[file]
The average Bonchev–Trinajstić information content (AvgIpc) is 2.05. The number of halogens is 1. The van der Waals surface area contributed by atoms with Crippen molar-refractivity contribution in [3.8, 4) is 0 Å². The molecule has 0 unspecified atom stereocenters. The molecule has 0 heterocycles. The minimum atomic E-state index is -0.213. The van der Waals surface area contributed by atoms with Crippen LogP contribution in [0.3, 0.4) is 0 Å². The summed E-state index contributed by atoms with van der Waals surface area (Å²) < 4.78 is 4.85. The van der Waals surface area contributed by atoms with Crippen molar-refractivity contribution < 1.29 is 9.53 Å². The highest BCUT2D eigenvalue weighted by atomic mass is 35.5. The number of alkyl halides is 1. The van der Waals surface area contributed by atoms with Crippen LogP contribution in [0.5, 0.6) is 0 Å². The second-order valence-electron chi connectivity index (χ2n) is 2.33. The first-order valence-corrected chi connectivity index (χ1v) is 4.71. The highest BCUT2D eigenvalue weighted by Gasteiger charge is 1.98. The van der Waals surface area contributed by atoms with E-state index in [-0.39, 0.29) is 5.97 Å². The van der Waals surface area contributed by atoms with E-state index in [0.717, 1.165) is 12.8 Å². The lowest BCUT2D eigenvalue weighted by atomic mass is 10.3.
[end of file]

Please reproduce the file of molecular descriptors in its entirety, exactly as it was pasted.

The average Bonchev–Trinajstić information content (AvgIpc) is 2.05. The number of halogens is 1. The van der Waals surface area contributed by atoms with Crippen molar-refractivity contribution in [3.8, 4) is 0 Å². The molecule has 0 unspecified atom stereocenters. The molecule has 0 heterocycles. The minimum atomic E-state index is -0.213. The van der Waals surface area contributed by atoms with Crippen LogP contribution in [0.3, 0.4) is 0 Å². The summed E-state index contributed by atoms with van der Waals surface area (Å²) < 4.78 is 4.85. The van der Waals surface area contributed by atoms with Crippen molar-refractivity contribution < 1.29 is 9.53 Å². The highest BCUT2D eigenvalue weighted by atomic mass is 35.5. The number of alkyl halides is 1. The van der Waals surface area contributed by atoms with Crippen LogP contribution in [0.5, 0.6) is 0 Å². The second-order valence-electron chi connectivity index (χ2n) is 2.33. The first-order valence-corrected chi connectivity index (χ1v) is 4.71. The highest BCUT2D eigenvalue weighted by Gasteiger charge is 1.98. The van der Waals surface area contributed by atoms with E-state index in [-0.39, 0.29) is 5.97 Å². The van der Waals surface area contributed by atoms with E-state index in [0.717, 1.165) is 12.8 Å². The lowest BCUT2D eigenvalue weighted by atomic mass is 10.3.